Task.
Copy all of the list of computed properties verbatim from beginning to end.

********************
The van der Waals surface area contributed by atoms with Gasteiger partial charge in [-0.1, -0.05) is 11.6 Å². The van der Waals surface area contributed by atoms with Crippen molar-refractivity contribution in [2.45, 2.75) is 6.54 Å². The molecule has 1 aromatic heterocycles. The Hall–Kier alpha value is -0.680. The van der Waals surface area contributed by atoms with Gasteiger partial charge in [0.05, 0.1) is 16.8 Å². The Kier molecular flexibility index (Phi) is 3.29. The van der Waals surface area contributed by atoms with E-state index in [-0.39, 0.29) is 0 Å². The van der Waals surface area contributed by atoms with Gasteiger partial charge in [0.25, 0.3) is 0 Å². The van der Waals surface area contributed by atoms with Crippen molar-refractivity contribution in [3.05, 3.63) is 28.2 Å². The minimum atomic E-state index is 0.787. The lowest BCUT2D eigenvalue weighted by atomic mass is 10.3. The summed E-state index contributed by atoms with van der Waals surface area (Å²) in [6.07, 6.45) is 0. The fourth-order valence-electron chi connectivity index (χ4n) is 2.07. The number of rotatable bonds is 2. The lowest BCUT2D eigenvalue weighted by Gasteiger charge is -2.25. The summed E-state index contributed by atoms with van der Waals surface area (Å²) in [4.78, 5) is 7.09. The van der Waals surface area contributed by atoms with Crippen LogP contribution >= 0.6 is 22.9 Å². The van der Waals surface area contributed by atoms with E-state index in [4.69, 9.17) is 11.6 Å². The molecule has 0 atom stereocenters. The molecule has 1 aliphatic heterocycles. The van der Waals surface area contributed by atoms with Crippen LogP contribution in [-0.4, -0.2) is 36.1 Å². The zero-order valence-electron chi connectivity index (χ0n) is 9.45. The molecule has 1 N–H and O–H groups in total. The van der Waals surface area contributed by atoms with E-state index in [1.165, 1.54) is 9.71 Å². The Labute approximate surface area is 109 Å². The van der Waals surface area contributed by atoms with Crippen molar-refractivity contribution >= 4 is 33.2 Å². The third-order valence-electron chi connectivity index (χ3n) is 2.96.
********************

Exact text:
The van der Waals surface area contributed by atoms with Gasteiger partial charge in [-0.1, -0.05) is 11.6 Å². The van der Waals surface area contributed by atoms with Crippen molar-refractivity contribution in [2.45, 2.75) is 6.54 Å². The molecule has 1 aromatic heterocycles. The Hall–Kier alpha value is -0.680. The van der Waals surface area contributed by atoms with Gasteiger partial charge in [0.05, 0.1) is 16.8 Å². The Kier molecular flexibility index (Phi) is 3.29. The van der Waals surface area contributed by atoms with E-state index in [-0.39, 0.29) is 0 Å². The van der Waals surface area contributed by atoms with Gasteiger partial charge in [0.25, 0.3) is 0 Å². The van der Waals surface area contributed by atoms with Crippen molar-refractivity contribution in [3.05, 3.63) is 28.2 Å². The minimum atomic E-state index is 0.787. The lowest BCUT2D eigenvalue weighted by atomic mass is 10.3. The summed E-state index contributed by atoms with van der Waals surface area (Å²) in [6.07, 6.45) is 0. The fourth-order valence-electron chi connectivity index (χ4n) is 2.07. The number of rotatable bonds is 2. The lowest BCUT2D eigenvalue weighted by Gasteiger charge is -2.25. The summed E-state index contributed by atoms with van der Waals surface area (Å²) in [4.78, 5) is 7.09. The van der Waals surface area contributed by atoms with Crippen LogP contribution >= 0.6 is 22.9 Å². The van der Waals surface area contributed by atoms with E-state index in [4.69, 9.17) is 11.6 Å². The molecule has 0 atom stereocenters. The molecule has 1 aliphatic heterocycles. The van der Waals surface area contributed by atoms with Crippen LogP contribution in [-0.4, -0.2) is 36.1 Å². The zero-order valence-electron chi connectivity index (χ0n) is 9.45. The molecule has 1 N–H and O–H groups in total. The van der Waals surface area contributed by atoms with E-state index in [1.165, 1.54) is 9.71 Å². The Labute approximate surface area is 109 Å². The van der Waals surface area contributed by atoms with Crippen molar-refractivity contribution >= 4 is 33.2 Å². The third-order valence-electron chi connectivity index (χ3n) is 2.96.